For their keynote speaker, American Truffle Company chose food writer (and Grammy nominee) Colman Andrews, who has penned bestselling cookbooks and is currently the editorial director of the website, The Daily Meal. Andrews also co-founded Sauver, a well-renowned food magazine, and served as its editor-in-chief from 2002-2006.
Tickets for the festival started going on sale in October, and it should be noted that the event sold out relatively quickly last year. So if you’re planning to go, don’t dawdle.
Since the festival will span across four days, there will be many mealtime opportunities to sample truffles and also to pair them with various wines. But the event is just as dedicated to educating visitors about the truffle as it is to celebrating the subterranean mushroom’s taste, said Iudice.
“The festival is to raise awareness about black truffle cultivation, but also to involve all the components of the pleasure of black truffles, and how prized they are in the culinary world,” Iudice said.
On day two of the festival, for instance, attendees will be shown a truffle-sniffing dog demonstration at the local Robert Sinskey Vineyards, allowing visitors to get a firsthand look at the most proven method of truffle harvesting. Dogs, unlike humans, can sniff truffles out of the soil, and typically leave them unmolested after digging them up. Pigs can also detect truffles by their scent, but they appreciate the truffle’s exquisite taste a bit too much, and can often munch down thousands of dollars in newly-discovered truffles before harvesters are able to retrieve them.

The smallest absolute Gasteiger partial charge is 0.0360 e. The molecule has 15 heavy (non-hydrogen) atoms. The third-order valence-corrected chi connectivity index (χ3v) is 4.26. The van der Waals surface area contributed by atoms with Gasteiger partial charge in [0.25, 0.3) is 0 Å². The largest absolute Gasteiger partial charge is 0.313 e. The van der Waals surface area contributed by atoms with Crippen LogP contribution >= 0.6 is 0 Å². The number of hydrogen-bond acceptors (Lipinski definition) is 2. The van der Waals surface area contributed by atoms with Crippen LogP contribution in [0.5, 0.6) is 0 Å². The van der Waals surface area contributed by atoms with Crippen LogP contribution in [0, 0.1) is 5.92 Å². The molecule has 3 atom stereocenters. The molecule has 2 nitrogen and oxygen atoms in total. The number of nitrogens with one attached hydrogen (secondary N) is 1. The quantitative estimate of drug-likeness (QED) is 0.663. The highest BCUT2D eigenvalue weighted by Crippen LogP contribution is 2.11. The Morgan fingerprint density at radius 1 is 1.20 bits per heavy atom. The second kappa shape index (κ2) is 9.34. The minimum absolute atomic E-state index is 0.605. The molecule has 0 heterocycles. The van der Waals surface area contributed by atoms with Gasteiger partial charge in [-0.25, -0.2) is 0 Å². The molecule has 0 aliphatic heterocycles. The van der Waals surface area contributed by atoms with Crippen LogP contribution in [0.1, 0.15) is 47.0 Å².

“You don’t see too many truffle-sniffing pigs anymore,” Iudice said. “Part of the reason has to do with poaching—if you’re a poacher and you’re driving around with your truffle pig, it’s pretty obvious what you’re up to.”
Poaching is just one of the many challenges that truffle growers face. In addition to dealing with the truffle’s aforementioned rarity, truffle aficionados have to learn to avoid low-quality imitation truffles, which tend to resemble the renowned black truffle, but come nowhere close in terms of taste. But researchers at American Truffle Company, the founders of Napa Truffle Festival, say they’re working to make life easier for truffle growers.
“We’re the only company in the world that has the capability to do cutting edge science with truffle cultivation, with data coming in from over 20 countries in the world where we have truffle orchards,” Chang said.